Henry Ford Study: High Mortality Associated with Acute Kidney Injury
DETROIT (February 10, 2022) – One in four patients who developed a serious complication called acute kidney injury (AKI) in the hospital will die within one year, heightening the urgency for new treatment options to improve patients’ survival, according to a Henry Ford Health System study.
The study, published this month in the Clinical Journal of the American Society of Nephrology, is the first to examine AKI associated mortality after one year using standard lab-based criteria instead of hospital billing codes, said Ryann Sohaney, D.O., a Henry Ford nephrologist and the study’s lead author.
In an accompanying Editorial in CJASN, the authors cite the important findings of the study and advocate for identifying new therapies to improve patient outcomes.
“We’ve not made any progress on long-term outcomes after acute kidney injury,” Dr. Sohaney said. “It’s one of the most common kidney conditions. In fact, mortality associated with severe AKI is even higher than individuals with end-state kidney disease.”
Acute kidney injury, also known as acute renal failure, is a common complication in patients who are hospitalized or in the intensive care unit. It develops when the kidneys are unable to filter waste products from the blood and abruptly stop working.
Diabetes, hypertension, and advanced age are primary risk factors for AKI, according to the National Kidney Foundation. AKI is associated with in-hospital complications of sepsis, heart conditions, and surgery.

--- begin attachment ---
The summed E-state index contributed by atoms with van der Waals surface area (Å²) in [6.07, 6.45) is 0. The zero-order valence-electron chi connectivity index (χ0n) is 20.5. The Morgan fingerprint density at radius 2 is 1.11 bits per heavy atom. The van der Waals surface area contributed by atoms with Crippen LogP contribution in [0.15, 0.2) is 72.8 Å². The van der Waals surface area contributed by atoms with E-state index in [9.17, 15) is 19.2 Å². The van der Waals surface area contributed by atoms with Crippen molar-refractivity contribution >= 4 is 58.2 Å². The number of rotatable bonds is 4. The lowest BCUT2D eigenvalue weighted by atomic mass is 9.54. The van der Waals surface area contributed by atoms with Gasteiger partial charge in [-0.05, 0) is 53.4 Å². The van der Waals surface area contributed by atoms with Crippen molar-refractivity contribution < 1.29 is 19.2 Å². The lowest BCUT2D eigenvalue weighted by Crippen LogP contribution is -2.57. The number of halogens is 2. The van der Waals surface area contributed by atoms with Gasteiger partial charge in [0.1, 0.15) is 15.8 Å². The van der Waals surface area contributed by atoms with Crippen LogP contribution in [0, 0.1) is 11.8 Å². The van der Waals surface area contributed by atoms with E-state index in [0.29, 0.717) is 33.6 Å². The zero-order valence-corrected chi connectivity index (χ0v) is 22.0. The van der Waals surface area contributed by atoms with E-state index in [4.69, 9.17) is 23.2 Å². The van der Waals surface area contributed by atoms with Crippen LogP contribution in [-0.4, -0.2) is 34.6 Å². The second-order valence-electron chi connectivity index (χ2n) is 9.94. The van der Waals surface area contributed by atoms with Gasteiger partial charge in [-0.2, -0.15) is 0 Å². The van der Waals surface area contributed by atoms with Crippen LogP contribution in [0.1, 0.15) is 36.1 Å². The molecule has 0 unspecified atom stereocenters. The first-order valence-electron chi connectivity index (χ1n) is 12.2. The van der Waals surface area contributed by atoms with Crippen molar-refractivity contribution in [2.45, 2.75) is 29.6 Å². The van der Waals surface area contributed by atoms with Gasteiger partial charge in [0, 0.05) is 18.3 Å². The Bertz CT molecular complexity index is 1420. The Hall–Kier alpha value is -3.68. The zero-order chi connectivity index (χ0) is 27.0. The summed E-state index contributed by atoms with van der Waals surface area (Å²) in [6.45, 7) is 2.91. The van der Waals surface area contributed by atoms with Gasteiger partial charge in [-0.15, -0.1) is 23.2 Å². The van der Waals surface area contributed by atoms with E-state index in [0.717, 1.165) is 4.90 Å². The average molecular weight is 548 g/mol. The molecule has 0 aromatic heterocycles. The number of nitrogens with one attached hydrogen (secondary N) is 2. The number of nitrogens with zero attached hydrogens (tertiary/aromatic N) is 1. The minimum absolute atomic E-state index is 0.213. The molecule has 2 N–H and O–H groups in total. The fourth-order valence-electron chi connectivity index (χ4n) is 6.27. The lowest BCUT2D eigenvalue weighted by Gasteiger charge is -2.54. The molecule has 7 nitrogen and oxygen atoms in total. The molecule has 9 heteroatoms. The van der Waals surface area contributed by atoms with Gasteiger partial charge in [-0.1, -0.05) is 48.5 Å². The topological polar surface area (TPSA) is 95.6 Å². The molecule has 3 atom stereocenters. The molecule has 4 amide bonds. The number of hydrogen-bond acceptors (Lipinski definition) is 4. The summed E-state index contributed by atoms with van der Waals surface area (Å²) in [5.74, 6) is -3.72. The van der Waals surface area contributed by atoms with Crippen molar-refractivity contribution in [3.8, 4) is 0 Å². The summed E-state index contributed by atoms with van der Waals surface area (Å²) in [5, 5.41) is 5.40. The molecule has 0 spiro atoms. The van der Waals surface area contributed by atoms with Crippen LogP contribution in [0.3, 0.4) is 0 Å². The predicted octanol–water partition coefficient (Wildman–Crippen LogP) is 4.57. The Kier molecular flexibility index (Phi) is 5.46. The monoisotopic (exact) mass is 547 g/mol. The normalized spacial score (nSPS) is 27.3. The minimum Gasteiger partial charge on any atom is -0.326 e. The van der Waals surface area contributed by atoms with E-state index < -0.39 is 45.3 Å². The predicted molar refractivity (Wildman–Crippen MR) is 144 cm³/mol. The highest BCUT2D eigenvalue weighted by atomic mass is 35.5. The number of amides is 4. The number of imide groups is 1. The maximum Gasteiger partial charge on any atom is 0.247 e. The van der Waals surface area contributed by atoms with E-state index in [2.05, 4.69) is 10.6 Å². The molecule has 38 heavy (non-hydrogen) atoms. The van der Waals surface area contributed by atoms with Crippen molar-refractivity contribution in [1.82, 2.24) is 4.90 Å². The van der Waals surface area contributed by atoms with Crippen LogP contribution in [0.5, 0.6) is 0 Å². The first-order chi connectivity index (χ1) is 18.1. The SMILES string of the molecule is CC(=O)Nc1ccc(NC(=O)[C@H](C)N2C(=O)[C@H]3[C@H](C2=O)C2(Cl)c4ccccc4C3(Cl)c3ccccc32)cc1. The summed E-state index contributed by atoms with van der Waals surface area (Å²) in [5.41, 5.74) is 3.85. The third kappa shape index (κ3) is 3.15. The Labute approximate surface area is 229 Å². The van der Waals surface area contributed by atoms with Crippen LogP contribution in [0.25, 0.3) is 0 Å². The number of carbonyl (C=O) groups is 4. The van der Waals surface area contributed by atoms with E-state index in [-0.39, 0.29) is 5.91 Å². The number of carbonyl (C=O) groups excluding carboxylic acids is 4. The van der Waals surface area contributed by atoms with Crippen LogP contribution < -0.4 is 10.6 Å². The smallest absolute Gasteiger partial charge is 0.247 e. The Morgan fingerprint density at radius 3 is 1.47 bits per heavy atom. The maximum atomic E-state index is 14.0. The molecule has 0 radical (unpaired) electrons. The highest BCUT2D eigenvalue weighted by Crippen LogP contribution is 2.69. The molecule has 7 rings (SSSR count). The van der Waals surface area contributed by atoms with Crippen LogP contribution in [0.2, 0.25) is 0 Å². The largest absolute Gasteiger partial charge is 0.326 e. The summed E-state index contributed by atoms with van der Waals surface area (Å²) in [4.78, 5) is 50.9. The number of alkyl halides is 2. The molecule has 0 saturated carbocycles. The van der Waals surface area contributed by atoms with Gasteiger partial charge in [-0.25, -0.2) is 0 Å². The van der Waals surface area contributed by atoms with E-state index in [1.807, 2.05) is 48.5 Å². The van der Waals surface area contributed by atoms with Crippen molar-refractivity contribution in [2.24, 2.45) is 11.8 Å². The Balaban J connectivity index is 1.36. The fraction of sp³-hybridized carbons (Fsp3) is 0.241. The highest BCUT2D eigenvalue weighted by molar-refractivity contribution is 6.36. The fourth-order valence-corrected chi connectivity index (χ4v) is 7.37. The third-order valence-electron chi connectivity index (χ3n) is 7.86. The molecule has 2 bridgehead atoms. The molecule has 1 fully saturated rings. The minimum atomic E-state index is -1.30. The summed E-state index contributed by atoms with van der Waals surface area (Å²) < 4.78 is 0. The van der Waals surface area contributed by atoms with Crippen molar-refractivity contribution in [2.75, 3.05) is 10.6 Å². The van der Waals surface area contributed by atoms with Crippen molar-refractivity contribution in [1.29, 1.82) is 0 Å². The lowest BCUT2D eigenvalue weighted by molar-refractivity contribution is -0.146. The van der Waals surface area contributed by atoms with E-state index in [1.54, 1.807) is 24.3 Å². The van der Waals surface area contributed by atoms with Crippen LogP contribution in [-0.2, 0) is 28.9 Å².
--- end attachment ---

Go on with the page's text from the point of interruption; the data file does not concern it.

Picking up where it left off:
The retrospective study examined data from the Veterans Health Administration of more than 1.6 million U.S. Veterans hospitalized between Oct. 1, 2008 and Sept. 31, 2017. It’s the only data base of national scope that allows for ascertaining AKI according to laboratory values, Dr. Sohaney said.
Key findings of the study:
- Six percent of patients with AKI died in the hospital.
- 28 percent of patients with AKI died within one year of their admission.
“Our findings point to an urgent need to focus on interventions post hospitalization to improve the long-term outcomes for these patients,” Dr. Sohaney said.
The study involved researchers from Henry Ford, University of Michigan and University of California-San Francisco. It was funded by the Centers for Disease Control and Prevention.
NEWS MEDIA ONLY may contact: David Olejarz / David.Olejarz@hfhs.org / 313-303-0606